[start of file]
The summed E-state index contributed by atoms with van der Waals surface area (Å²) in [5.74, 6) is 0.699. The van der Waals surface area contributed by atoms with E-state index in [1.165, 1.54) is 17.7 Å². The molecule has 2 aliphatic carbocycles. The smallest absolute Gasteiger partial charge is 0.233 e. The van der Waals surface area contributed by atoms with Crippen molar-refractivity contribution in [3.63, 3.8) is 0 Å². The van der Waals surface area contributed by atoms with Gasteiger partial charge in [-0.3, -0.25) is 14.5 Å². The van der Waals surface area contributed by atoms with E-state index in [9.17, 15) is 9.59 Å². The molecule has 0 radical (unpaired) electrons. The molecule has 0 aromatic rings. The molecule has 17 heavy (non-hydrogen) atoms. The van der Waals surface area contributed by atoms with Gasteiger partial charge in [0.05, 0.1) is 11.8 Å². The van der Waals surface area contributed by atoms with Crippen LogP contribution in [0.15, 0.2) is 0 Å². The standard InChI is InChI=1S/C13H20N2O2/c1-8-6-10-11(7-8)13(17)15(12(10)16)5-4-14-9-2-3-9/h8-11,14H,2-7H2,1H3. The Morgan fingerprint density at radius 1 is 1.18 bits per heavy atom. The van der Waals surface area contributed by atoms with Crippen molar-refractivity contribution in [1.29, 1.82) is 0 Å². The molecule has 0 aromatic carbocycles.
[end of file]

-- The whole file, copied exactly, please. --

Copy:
The summed E-state index contributed by atoms with van der Waals surface area (Å²) in [5.74, 6) is 0.699. The van der Waals surface area contributed by atoms with E-state index in [1.165, 1.54) is 17.7 Å². The molecule has 2 aliphatic carbocycles. The smallest absolute Gasteiger partial charge is 0.233 e. The van der Waals surface area contributed by atoms with Crippen molar-refractivity contribution in [3.63, 3.8) is 0 Å². The van der Waals surface area contributed by atoms with Gasteiger partial charge in [-0.3, -0.25) is 14.5 Å². The van der Waals surface area contributed by atoms with E-state index in [9.17, 15) is 9.59 Å². The molecule has 0 radical (unpaired) electrons. The molecule has 0 aromatic rings. The molecule has 17 heavy (non-hydrogen) atoms. The van der Waals surface area contributed by atoms with Gasteiger partial charge in [0.05, 0.1) is 11.8 Å². The van der Waals surface area contributed by atoms with Crippen LogP contribution in [0.15, 0.2) is 0 Å². The standard InChI is InChI=1S/C13H20N2O2/c1-8-6-10-11(7-8)13(17)15(12(10)16)5-4-14-9-2-3-9/h8-11,14H,2-7H2,1H3. The Morgan fingerprint density at radius 1 is 1.18 bits per heavy atom. The van der Waals surface area contributed by atoms with Crippen molar-refractivity contribution in [1.29, 1.82) is 0 Å². The molecule has 0 aromatic carbocycles.